Feature Article - April 2011
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Ascending on a Budget

Making Money-Smart Decisions With Climbing Walls

By Daniel P. Smith


Traverse Panels

A private facility filled with inflatables and game tables, a common destination for private parties and open jump sessions since its October 2010 opening, Texas-based Jump On In wows guests with its 8-foot high and 16-foot wide traversing panel wall.

Unlike most climbing walls, which send participants up, traversing panels direct users to move laterally. Among the most economical climbing wall options, even if not the most daring and technical with a maximum height of 8 to 10 feet, traversing panels remain a wonderful option for kid-friendly establishments such as Jump On In.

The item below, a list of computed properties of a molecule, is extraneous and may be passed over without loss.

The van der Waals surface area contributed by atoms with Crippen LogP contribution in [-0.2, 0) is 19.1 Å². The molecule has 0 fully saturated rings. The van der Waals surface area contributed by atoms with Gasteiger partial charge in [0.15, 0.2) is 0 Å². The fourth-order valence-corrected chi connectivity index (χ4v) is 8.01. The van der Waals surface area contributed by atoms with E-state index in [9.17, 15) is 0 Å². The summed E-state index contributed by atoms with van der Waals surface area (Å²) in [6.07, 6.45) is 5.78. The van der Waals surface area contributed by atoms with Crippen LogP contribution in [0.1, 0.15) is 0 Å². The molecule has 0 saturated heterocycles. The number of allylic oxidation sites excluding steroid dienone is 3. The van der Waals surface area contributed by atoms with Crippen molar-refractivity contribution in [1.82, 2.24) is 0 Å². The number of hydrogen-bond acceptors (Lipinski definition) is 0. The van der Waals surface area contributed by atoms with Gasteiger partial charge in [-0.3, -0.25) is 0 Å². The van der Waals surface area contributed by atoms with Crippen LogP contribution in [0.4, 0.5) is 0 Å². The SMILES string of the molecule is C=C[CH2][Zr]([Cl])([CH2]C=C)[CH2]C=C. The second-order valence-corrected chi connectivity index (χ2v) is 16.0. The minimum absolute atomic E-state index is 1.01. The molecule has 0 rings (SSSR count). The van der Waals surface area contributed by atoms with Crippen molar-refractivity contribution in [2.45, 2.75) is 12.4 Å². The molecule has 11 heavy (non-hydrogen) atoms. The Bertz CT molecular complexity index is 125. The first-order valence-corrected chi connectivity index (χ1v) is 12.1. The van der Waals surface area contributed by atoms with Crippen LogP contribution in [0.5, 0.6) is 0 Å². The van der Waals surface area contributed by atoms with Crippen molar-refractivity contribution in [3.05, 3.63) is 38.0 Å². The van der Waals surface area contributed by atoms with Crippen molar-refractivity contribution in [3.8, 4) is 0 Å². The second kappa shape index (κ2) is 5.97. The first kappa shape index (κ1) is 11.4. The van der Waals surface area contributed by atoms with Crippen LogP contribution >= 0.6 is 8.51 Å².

Eager to offer an amenity that would attract business, Jump On In owner Carol Sumrall turned to traverse panels as a fun and exciting play option for kids, yet one that would not increase her staffing. Traverse panels were her immediate target, confident the system would perfectly fit an inherent niche in her space's physical layout and add a climbing attraction that was both easy to install and cost-effective.

"I can make the wall as big as I want or as wide as I want, and I love that flexibility," said Sumrall, who is considering adding four additional panels to her wall to make it 24 feet wide. "Even better, the wall can hold a lot of participants, yet doesn't take up that much space."

Immediately upon walking into Sumrall's gym, the wall catches guests' eyes, an appealing option for potential guests touring the new facility as a private party venue.

"The wall gets a response and certainly helps us book parties," Sumrall said. "It makes us stand out."